New car report; Put on a happy face.
Mazda's new CX-7 crossover/SUV is not all that new really, but the remoulded front bumper and grille arrangement does bring the CX-7 more in line with the rest of the range, with that smiley face look we've seen recently on the new Mazda saloons.
The interior has come in for some enhancements too, with a reversing camera now standard and an upgraded information display screen, along with some subtle changes to interior finishes.
Still a sporty drive with a high level of grip, power is delivered to the tarmac via Mazda's Active Torque Split (ATS) all-wheel drive setup which automatically adjusts front/rear drive distribution.
The driveline remains unchanged, with a 175kW 2.3 litre turbocharged 4 cylinder powerplant churning out 350Nm of torque through a 6 speed Activematic transmission.
High levels of equipment, but a little thirsty.
Although Mazda tells us that the engine management system has been tweaked to improve fuel efficiency, we were still less than impressed with the CX-7's thirst. The quoted combined figure of 11.5 litres of premium unleaded per 100km would be barely acceptable today, but we found even that figure hard to achieve without adopting a feather-foot driving style.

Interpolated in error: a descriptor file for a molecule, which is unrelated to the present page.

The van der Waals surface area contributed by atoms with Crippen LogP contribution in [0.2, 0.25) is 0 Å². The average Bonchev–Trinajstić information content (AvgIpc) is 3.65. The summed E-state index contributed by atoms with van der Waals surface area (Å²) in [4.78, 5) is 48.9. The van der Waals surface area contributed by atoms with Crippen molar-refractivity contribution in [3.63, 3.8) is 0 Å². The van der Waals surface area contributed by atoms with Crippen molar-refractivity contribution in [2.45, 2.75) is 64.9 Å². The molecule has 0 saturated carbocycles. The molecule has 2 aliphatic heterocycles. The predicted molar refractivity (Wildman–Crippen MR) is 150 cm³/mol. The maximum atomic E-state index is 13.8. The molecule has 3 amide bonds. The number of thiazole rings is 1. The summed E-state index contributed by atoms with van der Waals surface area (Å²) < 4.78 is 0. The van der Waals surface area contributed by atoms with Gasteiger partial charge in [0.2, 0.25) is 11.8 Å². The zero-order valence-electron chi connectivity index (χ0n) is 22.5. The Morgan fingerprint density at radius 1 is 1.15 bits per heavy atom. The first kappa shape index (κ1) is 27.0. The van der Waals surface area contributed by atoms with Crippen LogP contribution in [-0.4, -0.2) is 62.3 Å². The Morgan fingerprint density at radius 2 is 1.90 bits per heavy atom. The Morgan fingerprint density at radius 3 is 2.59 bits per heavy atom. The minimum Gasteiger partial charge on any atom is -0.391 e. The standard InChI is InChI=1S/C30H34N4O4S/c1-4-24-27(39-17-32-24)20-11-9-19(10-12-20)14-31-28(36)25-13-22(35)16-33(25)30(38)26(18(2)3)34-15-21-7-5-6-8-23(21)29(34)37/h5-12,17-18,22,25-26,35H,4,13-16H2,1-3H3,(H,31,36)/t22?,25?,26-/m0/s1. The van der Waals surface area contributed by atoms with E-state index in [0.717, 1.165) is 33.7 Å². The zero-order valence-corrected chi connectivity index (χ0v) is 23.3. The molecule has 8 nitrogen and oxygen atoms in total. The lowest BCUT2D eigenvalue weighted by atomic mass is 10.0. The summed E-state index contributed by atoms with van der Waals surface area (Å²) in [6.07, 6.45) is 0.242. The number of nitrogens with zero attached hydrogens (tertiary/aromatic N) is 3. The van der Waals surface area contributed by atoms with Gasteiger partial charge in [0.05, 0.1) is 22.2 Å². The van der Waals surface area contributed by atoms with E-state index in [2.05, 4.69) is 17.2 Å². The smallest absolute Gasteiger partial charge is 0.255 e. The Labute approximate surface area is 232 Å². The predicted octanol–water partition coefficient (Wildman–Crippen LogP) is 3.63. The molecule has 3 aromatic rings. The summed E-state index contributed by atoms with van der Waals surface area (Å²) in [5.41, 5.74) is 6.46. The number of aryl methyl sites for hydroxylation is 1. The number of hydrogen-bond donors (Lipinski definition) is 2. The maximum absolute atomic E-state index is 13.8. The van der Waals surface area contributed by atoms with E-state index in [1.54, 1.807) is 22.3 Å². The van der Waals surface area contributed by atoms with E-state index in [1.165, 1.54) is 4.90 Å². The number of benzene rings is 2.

A diesel powered model that is offered in other markets remains off the pricelist here due to the absence of a 2 pedal diesel version.
Like the pre-facelift CX-7, the upgraded model is loaded with equipment, and the styling still looks fresh, although perhaps not as startlingly contemporary as when it was launched back in 2006.
Leather upholstery, heated front seats, electrically adjustable driver's seat, steering wheel mounted cruise control and audio functions, climate control air-conditioning and a 240 watt, 9 speaker Bose sound system, all make for a well equipped interior environment.
New alloy wheels, now up from 18 inch to 19inch, a tilt and telescopically adjustable steering column and the addition of an auxiliary audio input are all welcome additions, but gone is the sunroof from the earlier model.
Active safety systems include the expected list of ABS, EBD, Emergency Brake Assist (EBA), Dynamic Stability Control (DSC) and Traction Control System (TCS). Driver, passenger, side and curtain SRS airbags take care of passive safety.
So, who will it appeal to?
Priced at $47,595 and with a braked towing capacity of 1,600 kg, the CX-7 is a difficult vehicle to pigeon-hole. It's not really a tough off-roader, but it's more than just a soft-roader.
It's pleasing to the eye, comfortable and well-equipped. It is fitted with roofrack mounting points and has a decent amount of rear cargo space, so it will be somewhat suited to the Kiwi outdoor lifestylers.
But times have changed since 2006 and at the top of the list for many buyers are priorities such as fuel consumption, emissions, environment and economy.
With a devil may care approach, it handles more like a sports car than an SUV and it performs much like one too, so the sporty theme and driving characteristics will attract enthusiastic drivers.
But if you let your head rule your heart, in 2009 it's hard to get past the CX-7's gas-guzzling appetite, and so with no thrifty diesel on offer or the option of 7 seats, appeal to the family buyer may be restricted.